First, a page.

I listened to the remarks of Senator "Bakhap, as I always do, with great interest. The question of the renewal of the Anglo-Japanese alliance is how being discussed at that important gathering which, for lack of a better name, is termed the" Imperial Conference. With the honorable senator, I would like to see some good understanding, very definitely expressed, with the great American Republic. I hope that nothing may- arise in connexion with the Anglo-Japanese alliance which will put such an expression beyond the realms of probability. There was something practical and timely in a suggestion made to the Prime Minister (Mr. Hughes) before he left for England, regarding an understanding between Great Britain, the United' States of America, and Japan. _ If that could fee 'brought- about, it would represent an ideal which we in Australia would regard as the best thing possible for all the world. I trust also, with Senator Bakhap, that, whether the alliance is renewed or not, studied efforts will be made to create good relations with Australia's -Asiatic neighbours. Foolish things have, been said about the latter, which, if we were in the place of those nations, would arouse resentment. I should add, in fairness, that some also of those "^nations have not been altogether free from similarly unwise utterances and actions. We should make every effort to suppress hurtful criticism, for it does no good, and may lead to grave injury.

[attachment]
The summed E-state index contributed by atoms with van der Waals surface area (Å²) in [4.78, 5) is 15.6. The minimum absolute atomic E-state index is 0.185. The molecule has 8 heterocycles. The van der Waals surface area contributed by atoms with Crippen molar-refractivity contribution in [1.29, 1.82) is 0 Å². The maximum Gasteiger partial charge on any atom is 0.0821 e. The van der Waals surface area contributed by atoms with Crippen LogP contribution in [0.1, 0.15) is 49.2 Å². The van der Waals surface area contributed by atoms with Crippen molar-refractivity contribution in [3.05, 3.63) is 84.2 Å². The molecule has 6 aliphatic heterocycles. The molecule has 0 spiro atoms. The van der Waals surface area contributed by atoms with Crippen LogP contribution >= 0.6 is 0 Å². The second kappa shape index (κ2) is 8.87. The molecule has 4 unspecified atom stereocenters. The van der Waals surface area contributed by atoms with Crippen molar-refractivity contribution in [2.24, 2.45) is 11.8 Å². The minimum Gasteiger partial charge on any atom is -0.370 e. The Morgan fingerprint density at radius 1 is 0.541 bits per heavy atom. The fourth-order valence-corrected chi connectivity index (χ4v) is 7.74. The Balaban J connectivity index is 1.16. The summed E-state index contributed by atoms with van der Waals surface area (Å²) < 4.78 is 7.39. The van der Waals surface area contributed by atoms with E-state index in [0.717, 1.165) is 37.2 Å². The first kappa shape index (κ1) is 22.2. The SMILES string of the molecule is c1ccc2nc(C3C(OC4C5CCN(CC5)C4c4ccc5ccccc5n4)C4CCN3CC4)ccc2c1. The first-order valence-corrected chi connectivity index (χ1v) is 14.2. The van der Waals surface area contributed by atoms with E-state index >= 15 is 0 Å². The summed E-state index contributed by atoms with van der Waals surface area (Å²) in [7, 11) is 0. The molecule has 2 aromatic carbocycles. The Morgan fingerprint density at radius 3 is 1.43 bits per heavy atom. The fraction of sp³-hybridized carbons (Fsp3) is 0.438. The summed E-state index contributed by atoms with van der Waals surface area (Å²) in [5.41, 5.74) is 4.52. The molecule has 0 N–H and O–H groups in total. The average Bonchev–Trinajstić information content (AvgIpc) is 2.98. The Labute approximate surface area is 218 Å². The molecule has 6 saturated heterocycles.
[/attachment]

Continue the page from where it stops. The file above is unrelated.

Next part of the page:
Good understanding mli grow, I trust, until Japan perceives that we are not seeking to exclude her people on any such ground ais that of alleged inferiority or because of any prejudice, or for any reason, indeed, other than the desire to keep this country racially pure. I trust that Japan will recognise that out policy ia a

Bound one, and that she will publicly and frankly admit that recognition. When she does so accept the situation, and refrains from .putting forward her continual demand for racial equality, there should be no- reason why Australia and Japan should not live forever as extremely good friends and neighbours.

Question resolved ia the affirmative.

Bill read a first time.

Senate adjourned at 9.2. p.m.